Calling the GPL evil is a bit too... religious.
I've certainly got a lot of animosity - no denying that - but not towards the GPL.
My animosity is purely directed towards the GPL zealots, the FSF, and those that try to hijack the meaning of the words "open" or "free" for their own political agendas. Animosity? That's putting how I feel mildly... It's got a 1984 stench to it.
I've got nothing against the GPL itself. But there's a definite stench that surrounds it.
Here's an example of the GPL religious stench that sickens me...
Developer ABC comes up with a cool piece of software called 123 and releases it as GPL. Developer XYZ come around and says, "hey - that's pretty cool. I can't use GPL software, so can I buy a commercial use license?" ABC scoffs and spouts some religious sermon about <insert insanity here>.
Huh? What's that about? And it happens. It's perfectly within ABC's rights to be a jackass about his software, but that's what I don't get. Why do that? XYZ is ready to put money in your hands? Why not take it? ABC can rewrite a new license for XYZ. Just seems crazy.
For the large projects it's almost impossible to do that because... who gets the money? A lot of people worked on it... So... ??? It's a bad situation there. That's where the GPL kind of screws itself, or rather, screws the developers behind the software because they can never benefit from their work directly.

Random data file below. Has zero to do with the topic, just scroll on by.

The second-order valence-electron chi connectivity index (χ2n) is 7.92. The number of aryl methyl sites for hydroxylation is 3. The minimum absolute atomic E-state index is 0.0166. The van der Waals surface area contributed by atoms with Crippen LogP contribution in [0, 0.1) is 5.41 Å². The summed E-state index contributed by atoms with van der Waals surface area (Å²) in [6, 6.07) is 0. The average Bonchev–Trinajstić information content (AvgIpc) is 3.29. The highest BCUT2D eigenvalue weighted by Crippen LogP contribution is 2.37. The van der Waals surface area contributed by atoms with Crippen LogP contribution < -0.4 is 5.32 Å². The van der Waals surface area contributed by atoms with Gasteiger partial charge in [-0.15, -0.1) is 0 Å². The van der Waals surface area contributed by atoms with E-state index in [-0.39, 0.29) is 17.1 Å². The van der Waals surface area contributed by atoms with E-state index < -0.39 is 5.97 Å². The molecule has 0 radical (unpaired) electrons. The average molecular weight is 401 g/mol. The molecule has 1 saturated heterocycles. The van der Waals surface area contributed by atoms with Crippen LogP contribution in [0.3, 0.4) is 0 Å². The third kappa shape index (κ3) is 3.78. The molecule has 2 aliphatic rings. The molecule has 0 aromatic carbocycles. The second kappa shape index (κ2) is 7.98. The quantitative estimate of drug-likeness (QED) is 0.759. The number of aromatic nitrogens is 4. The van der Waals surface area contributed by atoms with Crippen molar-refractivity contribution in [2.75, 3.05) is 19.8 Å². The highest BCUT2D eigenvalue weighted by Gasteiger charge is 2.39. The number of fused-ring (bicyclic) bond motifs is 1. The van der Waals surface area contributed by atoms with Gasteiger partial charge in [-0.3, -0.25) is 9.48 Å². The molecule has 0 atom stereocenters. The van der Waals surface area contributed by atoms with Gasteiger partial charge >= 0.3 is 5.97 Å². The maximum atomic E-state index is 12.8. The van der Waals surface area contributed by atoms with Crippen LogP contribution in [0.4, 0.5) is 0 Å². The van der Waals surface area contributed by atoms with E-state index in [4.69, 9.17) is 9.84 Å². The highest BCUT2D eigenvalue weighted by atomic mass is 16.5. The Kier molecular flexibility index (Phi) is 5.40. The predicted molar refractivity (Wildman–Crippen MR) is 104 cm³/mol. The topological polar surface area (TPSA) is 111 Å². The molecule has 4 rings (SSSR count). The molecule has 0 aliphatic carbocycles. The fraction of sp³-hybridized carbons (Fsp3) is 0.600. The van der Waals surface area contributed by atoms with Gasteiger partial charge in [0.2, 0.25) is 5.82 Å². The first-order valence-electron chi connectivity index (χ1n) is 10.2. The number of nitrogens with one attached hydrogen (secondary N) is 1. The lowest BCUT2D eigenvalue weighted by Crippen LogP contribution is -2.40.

There are certainly good and bad developers (from a 'personal' perspective I mean) out there. I had one guy approach me to use his software and I told him flat out - no - it's GPL and I can't go within a thousand miles of it. He turned around and released it as LGPL as well, which made it possible to use. A fantastic example of someone not blined by the religiosity that often surrounds the GPL. He was practical about it and wanted people to use his software. That kind of developer I like.
The LGPL is a great license for everyone. It keeps things free for users, and allows commercial developers to get involved as well.
It's very often important not to exclude commercial developers because they can give a project momentum that it otherwise might not get.
Got to run now.